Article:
I know that’s a bit of a sticky point, so I’m going to turn to our friends from another religion to explain this. The Dàodéjīng, the classic text of Daoism, describes a similar concept this way:

        Mix clay to make a vessel; but the emptiness is what makes the vessel useful. 

        That is to say, the point of any vessel is to hold emptiness. The clay is not what makes it a bowl; the empty space is. That is the function of the Holy of Holies. The furnishing is only there to hold to emptiness. The Nothing inside is what is meaningful. 

        I think this is one of the most important ideas of Jewish religious thought. The background context is the assumption that a god has to have a home. It is a Thing that needs to be housed somewhere. The surroundings of that house of the god in the Ziggurat are there to increase the mystery; the fact that we cannot enter the holiest space of the idol means that we don’t know what happens in there. Every element of the ziggurat, from the upward-motion of entering to the sights and the smells, makes us feel small as we get closer and closer to the god. But not too close, because we are unworthy.

        The Temple of our history plays with this context with remarkable creativity. 

        The building itself is similar. But instead of telling people they cannot know the ins and outs of the structure, our tradition wrote a blueprint. That is what we read in the Torah today. Parashat T’rumah is the lifting of a veil. Yes, there must have been a sense of awe at this incredible building, but don’t make the mistake of thinking the awe is about the building. Just in case you might be inclined to think the mystery of the building is what is important, here, have all the details. Have the length of every beam and the colour of every drape at your fingertips. Because the building is just the clay of the vessel. What is important is what’s inside.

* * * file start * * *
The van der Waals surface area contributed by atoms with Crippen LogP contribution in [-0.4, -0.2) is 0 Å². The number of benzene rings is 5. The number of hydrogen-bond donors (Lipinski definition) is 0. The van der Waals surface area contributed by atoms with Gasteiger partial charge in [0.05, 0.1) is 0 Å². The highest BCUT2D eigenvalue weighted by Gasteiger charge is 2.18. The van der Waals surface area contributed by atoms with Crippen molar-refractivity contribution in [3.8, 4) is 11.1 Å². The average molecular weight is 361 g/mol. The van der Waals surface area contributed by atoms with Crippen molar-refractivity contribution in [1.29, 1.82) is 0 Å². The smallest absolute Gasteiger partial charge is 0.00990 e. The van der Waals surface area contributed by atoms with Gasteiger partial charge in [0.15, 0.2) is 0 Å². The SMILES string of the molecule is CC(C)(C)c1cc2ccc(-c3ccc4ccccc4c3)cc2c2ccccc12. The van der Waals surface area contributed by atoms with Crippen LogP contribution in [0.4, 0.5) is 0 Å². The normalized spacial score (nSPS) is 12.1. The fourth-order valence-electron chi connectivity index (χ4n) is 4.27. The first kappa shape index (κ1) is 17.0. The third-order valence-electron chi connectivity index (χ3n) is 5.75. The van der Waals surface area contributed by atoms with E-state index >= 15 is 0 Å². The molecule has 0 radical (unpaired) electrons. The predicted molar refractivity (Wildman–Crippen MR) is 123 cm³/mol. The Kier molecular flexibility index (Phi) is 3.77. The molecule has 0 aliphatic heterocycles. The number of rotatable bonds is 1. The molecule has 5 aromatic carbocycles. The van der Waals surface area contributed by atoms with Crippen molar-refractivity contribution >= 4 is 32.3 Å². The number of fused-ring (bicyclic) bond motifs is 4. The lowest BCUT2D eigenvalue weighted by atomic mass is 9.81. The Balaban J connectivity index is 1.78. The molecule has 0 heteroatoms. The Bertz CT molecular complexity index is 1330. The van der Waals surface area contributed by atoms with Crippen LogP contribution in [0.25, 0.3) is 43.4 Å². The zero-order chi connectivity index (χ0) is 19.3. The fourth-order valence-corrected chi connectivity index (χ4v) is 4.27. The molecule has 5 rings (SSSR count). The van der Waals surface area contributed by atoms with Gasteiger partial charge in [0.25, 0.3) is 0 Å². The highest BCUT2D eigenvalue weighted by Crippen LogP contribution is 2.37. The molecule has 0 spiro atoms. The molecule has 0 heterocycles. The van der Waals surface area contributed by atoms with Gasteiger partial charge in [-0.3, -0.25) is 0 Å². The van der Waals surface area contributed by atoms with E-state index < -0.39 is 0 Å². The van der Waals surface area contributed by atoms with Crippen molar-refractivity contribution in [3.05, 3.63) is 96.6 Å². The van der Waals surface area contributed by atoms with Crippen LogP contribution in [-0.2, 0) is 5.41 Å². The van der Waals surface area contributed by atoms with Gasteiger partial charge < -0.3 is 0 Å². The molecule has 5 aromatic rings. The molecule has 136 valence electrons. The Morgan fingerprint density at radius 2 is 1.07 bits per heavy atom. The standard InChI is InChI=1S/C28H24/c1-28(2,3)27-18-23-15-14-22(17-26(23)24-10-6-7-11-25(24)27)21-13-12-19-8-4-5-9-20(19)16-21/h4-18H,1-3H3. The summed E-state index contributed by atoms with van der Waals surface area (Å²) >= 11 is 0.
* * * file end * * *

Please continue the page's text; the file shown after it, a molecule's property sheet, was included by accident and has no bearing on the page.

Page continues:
And lest you think that what’s inside is some tangible concept of divinity, no, we’ll tell you what that is too: it is a symbol to witness our relationship with the intangible. And then, later, the symbol itself disappears. Because the important thing is the Idea. The important thing, the aspect that should inspire awe, is what is Beyond, what is beyond the world of clay and wood and gold, and into the world of Love and Soul and Life. 

        God is not what’s in there. You actually cannot get closer to and further away from God, because God is not a Thing. 

        Here’s the Jewish version, or perhaps inversion, of the Dàodéjīng’s teaching about bowls: two letters in a Torah scroll may not be touching, according to the Talmud (Menachot 29a), because the white space of the parchment is just as important as the black ink of the letters. Don’t be fooled into thinking that the ink makes the letters. Rav Kook takes it one step further, and declares that the white space is the higher form of Torah. He writes, “It is analogous to the white fire of Sinai — a sublime, hidden Torah that cannot be read in the usual manner.” 

        The importance of the vessel is often mistaken for the importance of the idea. That, I think, is our tradition’s contention with the worship of idols. It muddles the relationship between what is important - the abstract, the Beyond - and what is not important: the concrete, the easily-attainable, the container. We do this all the time. That, I think, is the underlying message of Parashat T’rumah. That’s why it is a blueprint to what would otherwise have been a mystery: 

        Remember what is important in life. It is rarely, if ever, about the things that we could conceivably hold in our hands.